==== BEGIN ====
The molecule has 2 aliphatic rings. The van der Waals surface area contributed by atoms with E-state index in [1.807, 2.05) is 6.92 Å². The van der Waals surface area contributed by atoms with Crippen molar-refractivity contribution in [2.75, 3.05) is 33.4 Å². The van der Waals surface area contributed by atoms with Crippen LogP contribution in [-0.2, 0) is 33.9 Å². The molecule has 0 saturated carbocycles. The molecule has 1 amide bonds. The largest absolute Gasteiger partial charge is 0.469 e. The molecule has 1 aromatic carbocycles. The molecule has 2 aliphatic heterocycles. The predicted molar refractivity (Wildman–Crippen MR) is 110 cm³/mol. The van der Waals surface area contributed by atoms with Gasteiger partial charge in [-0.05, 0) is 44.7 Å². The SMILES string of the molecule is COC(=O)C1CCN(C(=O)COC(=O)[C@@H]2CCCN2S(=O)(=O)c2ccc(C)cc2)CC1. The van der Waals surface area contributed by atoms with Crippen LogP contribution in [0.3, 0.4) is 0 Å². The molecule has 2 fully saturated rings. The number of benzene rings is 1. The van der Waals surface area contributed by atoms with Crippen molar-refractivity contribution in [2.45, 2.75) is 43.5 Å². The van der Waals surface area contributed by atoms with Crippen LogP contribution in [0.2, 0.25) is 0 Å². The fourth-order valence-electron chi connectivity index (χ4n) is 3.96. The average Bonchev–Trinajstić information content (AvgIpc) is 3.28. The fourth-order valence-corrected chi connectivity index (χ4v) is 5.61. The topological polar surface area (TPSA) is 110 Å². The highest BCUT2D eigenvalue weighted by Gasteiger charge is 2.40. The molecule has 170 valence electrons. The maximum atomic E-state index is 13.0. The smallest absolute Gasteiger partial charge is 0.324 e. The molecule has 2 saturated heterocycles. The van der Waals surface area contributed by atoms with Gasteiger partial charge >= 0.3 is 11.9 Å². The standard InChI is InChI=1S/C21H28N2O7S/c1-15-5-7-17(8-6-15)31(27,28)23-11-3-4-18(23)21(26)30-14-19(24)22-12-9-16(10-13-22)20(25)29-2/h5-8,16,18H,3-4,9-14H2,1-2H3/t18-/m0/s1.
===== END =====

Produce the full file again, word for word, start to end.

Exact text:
The molecule has 2 aliphatic rings. The van der Waals surface area contributed by atoms with E-state index in [1.807, 2.05) is 6.92 Å². The van der Waals surface area contributed by atoms with Crippen molar-refractivity contribution in [2.75, 3.05) is 33.4 Å². The van der Waals surface area contributed by atoms with Crippen LogP contribution in [-0.2, 0) is 33.9 Å². The molecule has 0 saturated carbocycles. The molecule has 1 amide bonds. The largest absolute Gasteiger partial charge is 0.469 e. The molecule has 1 aromatic carbocycles. The molecule has 2 aliphatic heterocycles. The predicted molar refractivity (Wildman–Crippen MR) is 110 cm³/mol. The van der Waals surface area contributed by atoms with Gasteiger partial charge in [-0.05, 0) is 44.7 Å². The SMILES string of the molecule is COC(=O)C1CCN(C(=O)COC(=O)[C@@H]2CCCN2S(=O)(=O)c2ccc(C)cc2)CC1. The van der Waals surface area contributed by atoms with Crippen LogP contribution in [0.3, 0.4) is 0 Å². The molecule has 2 fully saturated rings. The number of benzene rings is 1. The van der Waals surface area contributed by atoms with Crippen molar-refractivity contribution in [2.45, 2.75) is 43.5 Å². The van der Waals surface area contributed by atoms with Crippen LogP contribution in [0.2, 0.25) is 0 Å². The fourth-order valence-electron chi connectivity index (χ4n) is 3.96. The average Bonchev–Trinajstić information content (AvgIpc) is 3.28. The fourth-order valence-corrected chi connectivity index (χ4v) is 5.61. The topological polar surface area (TPSA) is 110 Å². The highest BCUT2D eigenvalue weighted by Gasteiger charge is 2.40. The molecule has 170 valence electrons. The maximum atomic E-state index is 13.0. The smallest absolute Gasteiger partial charge is 0.324 e. The molecule has 2 saturated heterocycles. The van der Waals surface area contributed by atoms with Gasteiger partial charge >= 0.3 is 11.9 Å². The standard InChI is InChI=1S/C21H28N2O7S/c1-15-5-7-17(8-6-15)31(27,28)23-11-3-4-18(23)21(26)30-14-19(24)22-12-9-16(10-13-22)20(25)29-2/h5-8,16,18H,3-4,9-14H2,1-2H3/t18-/m0/s1.